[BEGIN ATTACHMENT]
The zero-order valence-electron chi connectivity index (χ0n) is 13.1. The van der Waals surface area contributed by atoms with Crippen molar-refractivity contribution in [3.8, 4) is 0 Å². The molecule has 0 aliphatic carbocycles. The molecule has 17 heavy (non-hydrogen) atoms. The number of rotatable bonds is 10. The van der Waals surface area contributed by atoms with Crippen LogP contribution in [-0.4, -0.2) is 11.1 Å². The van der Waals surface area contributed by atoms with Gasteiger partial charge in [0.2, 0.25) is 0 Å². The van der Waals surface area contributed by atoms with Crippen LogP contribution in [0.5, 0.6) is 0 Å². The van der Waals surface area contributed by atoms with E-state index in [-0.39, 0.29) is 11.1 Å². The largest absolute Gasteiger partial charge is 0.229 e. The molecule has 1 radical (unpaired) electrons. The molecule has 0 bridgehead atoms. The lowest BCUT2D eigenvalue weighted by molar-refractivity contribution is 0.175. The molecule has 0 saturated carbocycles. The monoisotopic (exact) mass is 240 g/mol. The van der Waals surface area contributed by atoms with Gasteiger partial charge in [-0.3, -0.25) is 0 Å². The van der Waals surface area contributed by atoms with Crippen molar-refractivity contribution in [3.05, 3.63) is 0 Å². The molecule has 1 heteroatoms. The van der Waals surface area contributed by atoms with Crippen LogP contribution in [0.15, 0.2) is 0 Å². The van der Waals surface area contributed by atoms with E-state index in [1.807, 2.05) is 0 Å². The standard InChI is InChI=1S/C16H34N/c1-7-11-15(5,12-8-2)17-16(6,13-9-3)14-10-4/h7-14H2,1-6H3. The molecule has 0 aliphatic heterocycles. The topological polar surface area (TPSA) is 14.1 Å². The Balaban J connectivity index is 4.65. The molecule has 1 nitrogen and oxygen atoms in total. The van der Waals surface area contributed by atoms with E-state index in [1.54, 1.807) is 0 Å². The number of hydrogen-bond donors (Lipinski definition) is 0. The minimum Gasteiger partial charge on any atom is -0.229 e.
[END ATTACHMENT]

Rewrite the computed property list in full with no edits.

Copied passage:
The zero-order valence-electron chi connectivity index (χ0n) is 13.1. The van der Waals surface area contributed by atoms with Crippen molar-refractivity contribution in [3.8, 4) is 0 Å². The molecule has 0 aliphatic carbocycles. The molecule has 17 heavy (non-hydrogen) atoms. The number of rotatable bonds is 10. The van der Waals surface area contributed by atoms with Crippen LogP contribution in [-0.4, -0.2) is 11.1 Å². The van der Waals surface area contributed by atoms with Gasteiger partial charge in [0.2, 0.25) is 0 Å². The van der Waals surface area contributed by atoms with Crippen LogP contribution in [0.5, 0.6) is 0 Å². The van der Waals surface area contributed by atoms with E-state index in [-0.39, 0.29) is 11.1 Å². The largest absolute Gasteiger partial charge is 0.229 e. The molecule has 1 radical (unpaired) electrons. The molecule has 0 bridgehead atoms. The lowest BCUT2D eigenvalue weighted by molar-refractivity contribution is 0.175. The molecule has 0 saturated carbocycles. The monoisotopic (exact) mass is 240 g/mol. The van der Waals surface area contributed by atoms with Gasteiger partial charge in [-0.3, -0.25) is 0 Å². The van der Waals surface area contributed by atoms with Crippen molar-refractivity contribution in [3.05, 3.63) is 0 Å². The molecule has 1 heteroatoms. The van der Waals surface area contributed by atoms with Crippen LogP contribution in [0.15, 0.2) is 0 Å². The van der Waals surface area contributed by atoms with E-state index in [1.807, 2.05) is 0 Å². The standard InChI is InChI=1S/C16H34N/c1-7-11-15(5,12-8-2)17-16(6,13-9-3)14-10-4/h7-14H2,1-6H3. The molecule has 0 aliphatic heterocycles. The topological polar surface area (TPSA) is 14.1 Å². The Balaban J connectivity index is 4.65. The molecule has 1 nitrogen and oxygen atoms in total. The van der Waals surface area contributed by atoms with E-state index in [1.54, 1.807) is 0 Å². The number of hydrogen-bond donors (Lipinski definition) is 0. The minimum Gasteiger partial charge on any atom is -0.229 e.